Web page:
Factory rifles rarely, if ever, have squared up receiver faces; their barrels have one hard contact point around the barrel shoulder and when they expand from heat, stress at that point tends to make the barrel bend more in that general direction while the bullet goes through it.

The only bad thing about hot barrels is if the chambered round stays in more than 20 seconds seconds before its shot, the powder has heated up and muzzle velocity will be a bit faster and bullets will strike a bit high.

Good site on barrel fluting: The Real Benefits of Barrel Fluting

The cooling effects of bead blasting can be found in several web sites; search for "bead blasting barrel cooling" and pick one that's related to rifle barrels.

Thanks Bart B

In my short 30 years a shooting in the military, hunting, sporting and some competition and living with a brother-in-law that has probably taken close to 5000 non-contoured and contoured barrels blanks from Shilen, Kreiger, Hart, Lilja, Bartlien, Douglas, and Wilson and turned them into some of the most accurate weapons on the planet, I believe I can make a few comments here.

1st - around 80% of the guns my bro-in-law builds are fluted - he flutes everyone of them himself - except mine, I do those. I have NEVER seen one shoot bad because of the fluting - in fact, in some cases I've seen barrels shoot better after they were fluted, most likely not because of the fluting but because the barrel was re-crowned and in some cases re-headspaced and trued.

2nd - Bart B - you hit it on the head - truing an action and the bolt is the key - I've seen 416 Rigby's, 505 Gibbs, and 375 H&H's shoot sub 1/2 MOA @ 200yards with Dangerous game ammo (Barnes and Woodleigh solids) and the main reason was truing the action. Those cartridges are not "supposed" to shoot that well....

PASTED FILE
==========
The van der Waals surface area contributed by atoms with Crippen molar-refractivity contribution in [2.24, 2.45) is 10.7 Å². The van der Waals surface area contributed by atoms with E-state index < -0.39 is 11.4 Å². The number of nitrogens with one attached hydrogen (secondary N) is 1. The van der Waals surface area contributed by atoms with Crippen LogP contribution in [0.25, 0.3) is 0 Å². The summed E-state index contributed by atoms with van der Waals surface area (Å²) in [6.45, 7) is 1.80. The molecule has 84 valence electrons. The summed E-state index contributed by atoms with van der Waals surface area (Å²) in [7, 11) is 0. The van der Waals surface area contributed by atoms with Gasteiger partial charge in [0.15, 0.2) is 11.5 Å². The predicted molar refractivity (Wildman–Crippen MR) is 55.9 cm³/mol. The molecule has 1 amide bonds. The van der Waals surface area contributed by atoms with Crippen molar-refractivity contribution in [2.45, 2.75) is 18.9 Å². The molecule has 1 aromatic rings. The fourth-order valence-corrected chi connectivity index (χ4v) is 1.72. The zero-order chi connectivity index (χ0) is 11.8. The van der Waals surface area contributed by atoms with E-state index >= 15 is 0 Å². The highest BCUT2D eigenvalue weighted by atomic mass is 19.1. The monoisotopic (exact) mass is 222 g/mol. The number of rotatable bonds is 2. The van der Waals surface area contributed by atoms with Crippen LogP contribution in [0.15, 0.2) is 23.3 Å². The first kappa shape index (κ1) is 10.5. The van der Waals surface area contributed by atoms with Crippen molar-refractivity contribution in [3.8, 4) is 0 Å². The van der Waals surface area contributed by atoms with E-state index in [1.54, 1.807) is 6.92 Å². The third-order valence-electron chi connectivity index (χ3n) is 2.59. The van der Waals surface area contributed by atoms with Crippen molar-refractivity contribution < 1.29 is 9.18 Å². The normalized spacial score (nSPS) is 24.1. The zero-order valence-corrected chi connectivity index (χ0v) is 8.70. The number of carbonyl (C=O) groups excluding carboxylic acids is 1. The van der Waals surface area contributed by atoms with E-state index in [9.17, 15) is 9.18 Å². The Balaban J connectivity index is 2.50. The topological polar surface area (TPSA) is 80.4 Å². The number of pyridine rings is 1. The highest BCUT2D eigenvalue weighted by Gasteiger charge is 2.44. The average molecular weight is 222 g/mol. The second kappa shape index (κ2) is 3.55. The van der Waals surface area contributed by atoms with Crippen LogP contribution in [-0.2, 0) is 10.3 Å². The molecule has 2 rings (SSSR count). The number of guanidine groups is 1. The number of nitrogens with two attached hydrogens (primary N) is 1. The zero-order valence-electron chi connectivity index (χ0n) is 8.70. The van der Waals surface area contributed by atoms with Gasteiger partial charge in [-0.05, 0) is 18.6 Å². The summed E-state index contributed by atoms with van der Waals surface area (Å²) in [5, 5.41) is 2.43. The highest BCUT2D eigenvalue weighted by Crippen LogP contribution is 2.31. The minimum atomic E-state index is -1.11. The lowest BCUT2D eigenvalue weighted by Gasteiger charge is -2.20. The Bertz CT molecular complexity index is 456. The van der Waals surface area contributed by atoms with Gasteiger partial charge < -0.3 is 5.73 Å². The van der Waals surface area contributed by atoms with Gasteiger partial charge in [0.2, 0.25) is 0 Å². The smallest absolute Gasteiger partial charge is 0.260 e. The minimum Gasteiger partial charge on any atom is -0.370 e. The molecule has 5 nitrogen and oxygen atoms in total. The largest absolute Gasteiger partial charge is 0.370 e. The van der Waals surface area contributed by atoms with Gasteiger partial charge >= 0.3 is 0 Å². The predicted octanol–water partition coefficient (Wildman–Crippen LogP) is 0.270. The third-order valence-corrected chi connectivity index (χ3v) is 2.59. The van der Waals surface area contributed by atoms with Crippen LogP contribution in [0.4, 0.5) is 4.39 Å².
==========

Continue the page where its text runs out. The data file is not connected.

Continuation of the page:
3rd - In a close second to truing the action is the process in which the barrel is threaded, chambered, headspaced, and crowned. If any of these steps are done incorrectly you'll most likely have issues.

4th - I believe that handloading is to blame for most accurracy issues, especially in a custom rifle built by a competent Gunsmith.

After saying all of that, I believe that fluting has such a minimal effect on accurracy that it's not even worth discussing over other things that can seriously effect accurracy!

I know first hand one of the reasons that Shilen is anti-fluting - Law suits - I know of a Shilen barrel that was fluted by a wanna-be-gunsmith that came apart on a customer. The wanna-be-gunsmith fluted it to close to the bore and after the second shot it came apart. We all know what happened next - law suit against the builder and Shilen. How would you respond if you were Shilen?

For what it's worth.....
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  #28  
Old 06-24-2012, 09:54 PM
RTK RTK is offline
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Re: Does fluting affect barrel accuracy?

Quote:
Originally Posted by durak View Post
For what it's worth.....
Your have stated the most needed procedures to obtain a highly accurate rifle. Put everything together true and correct.


Quote:
Originally Posted by Bart B View Post
'Tis not a theory; it's reality.


Good site on barrel fluting: The Real Benefits of Barrel Fluting

The cooling effects of bead blasting can be found in several web sites; search for "bead blasting barrel cooling" and pick one that's related to rifle barrels.

Excellent article that should clear up some of the myths.